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J Clin Psychopharmacol. 2015 Jun;35(3):250-9. doi: 10.1097/JCP.0000000000000309.

Pregnancy outcome following maternal exposure to mirtazapine: a multicenter, prospective study.

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From the *STIS and Division of Clinical Pharmacology, University Hospital, Lausanne, Switzerland; †BELTIS Rabin Medical Center and Sackler School of Medicine, University of Tel-Aviv, Tel-Aviv, Israel; ‡School of Pharmaceutical Sciences, University of Geneva and Lausanne, Geneva, Switzerland; §UKTIS, Regional Drug and Therapeutics Centre, Newcastle-Upon-Tyne, United Kingdom; ∥The Israeli Teratology Information Service, Israel Ministry of Health, Jerusalem, Israel; ¶Teratology Information Service, Helsinki University Central Hospital and HUSLAB, Helsinki, Finland; #TIS, Netherlands Pharmacovigilance Centre Lareb, Den Bosch, The Netherlands; **Servizio di Informazione Teratologica, Padova; ††Centro di Riferimento Regionale di Tossicologia Perinatale, Azienda Ospedaliero Universitaria Careggi, Florence, Italy; ‡‡CZTIS, 3rd Faculty of Medicine, Charles University, Prague, Czech Republic; §§Poison Control, Bergamo, Italy; and ∥∥Terafar-Izmir Katip Celebi University Teratology Information, Training and Research Center, Izmir, Turkey.


This multicenter, observational prospective cohort study addresses the risk associated with exposure to mirtazapine during pregnancy. Pregnancy outcomes after exposure to mirtazapine were compared with 2 matched control groups: (1) exposure to any selective serotonin reuptake inhibitor (SSRI, control subjects with a psychiatric condition) and (2) no exposure to medication known to be teratogenic or any antidepressant (general control subjects). Data were collected by members of the European Network of Teratology Information Services between 1995 and 2011. Observations from 357 exposed pregnancies were compared with 357 pregnancies from each control group. The rate of major birth defects between the mirtazapine and the SSRI group did not differ significantly (4.5% vs 4.2%; odds ratio [OR], 1.1; 95% confidence interval [95% CI], 0.5-2.3; P = 0.9). A trend toward a higher rate of birth defects in the mirtazapine group compared with general control subjects (4.5% vs 1.9%; OR, 2.4; 95% CI, 0.9-6.3; P = 0.08) reached statistical significance after exclusion of chromosomal or genetic anomalies (4.1% vs 1.3%; OR, 3.3; 95% CI, 1.04-10.3; P = 0.03), but this difference became again nonsignificant if cases of exposure not comprising the first trimester were excluded from the analysis (3.4% vs 1.9%; OR, 1.8; 95% CI, 0.6-5.0; P = 0.26). The crude miscarriage rate did not differ significantly between the mirtazapine, the SSRI, and the general control groups (12.1% vs 12.0% vs 9.3%; P = 0.44). However, a higher rate of elective pregnancy termination was observed in the mirtazapine group compared with SSRI and general control subjects (7.8% vs 3.4% vs 5.6%; P = 0.03). This study did not observe a statistically significant difference in the rate of major birth defects after first-trimester exposure between mirtazapine, SSRI-exposed, and nonexposed pregnancies. A marginally higher rate of birth defects was, however, observed in the mirtazapine and SSRI groups compared with the low rate of birth defects in our general control subjects. Overall pregnancy outcome after mirtazapine exposure was similar to that of the SSRI-exposed control group.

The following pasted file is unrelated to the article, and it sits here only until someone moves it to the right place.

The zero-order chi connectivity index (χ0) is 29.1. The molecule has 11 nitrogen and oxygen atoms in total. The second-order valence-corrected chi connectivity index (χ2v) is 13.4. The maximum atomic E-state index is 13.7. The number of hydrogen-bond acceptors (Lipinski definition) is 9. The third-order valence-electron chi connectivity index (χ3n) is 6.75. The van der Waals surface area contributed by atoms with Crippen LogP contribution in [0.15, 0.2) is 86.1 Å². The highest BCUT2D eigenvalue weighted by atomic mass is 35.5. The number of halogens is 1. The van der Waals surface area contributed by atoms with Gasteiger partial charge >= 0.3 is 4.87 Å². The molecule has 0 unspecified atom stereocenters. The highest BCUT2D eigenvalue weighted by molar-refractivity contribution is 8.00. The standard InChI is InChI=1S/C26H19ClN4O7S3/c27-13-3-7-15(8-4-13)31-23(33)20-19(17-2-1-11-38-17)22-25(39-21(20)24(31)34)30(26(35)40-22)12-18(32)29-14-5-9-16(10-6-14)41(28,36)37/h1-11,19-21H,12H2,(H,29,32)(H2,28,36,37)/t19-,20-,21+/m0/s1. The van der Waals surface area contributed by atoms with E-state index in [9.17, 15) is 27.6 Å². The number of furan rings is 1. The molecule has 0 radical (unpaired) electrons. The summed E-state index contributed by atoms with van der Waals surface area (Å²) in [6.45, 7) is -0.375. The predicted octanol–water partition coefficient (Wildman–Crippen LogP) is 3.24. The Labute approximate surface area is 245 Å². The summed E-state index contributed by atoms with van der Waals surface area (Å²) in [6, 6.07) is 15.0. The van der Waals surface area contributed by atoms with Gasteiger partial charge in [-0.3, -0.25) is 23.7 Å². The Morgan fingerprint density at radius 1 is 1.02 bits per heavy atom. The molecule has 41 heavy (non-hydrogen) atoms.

[Indexed for MEDLINE]

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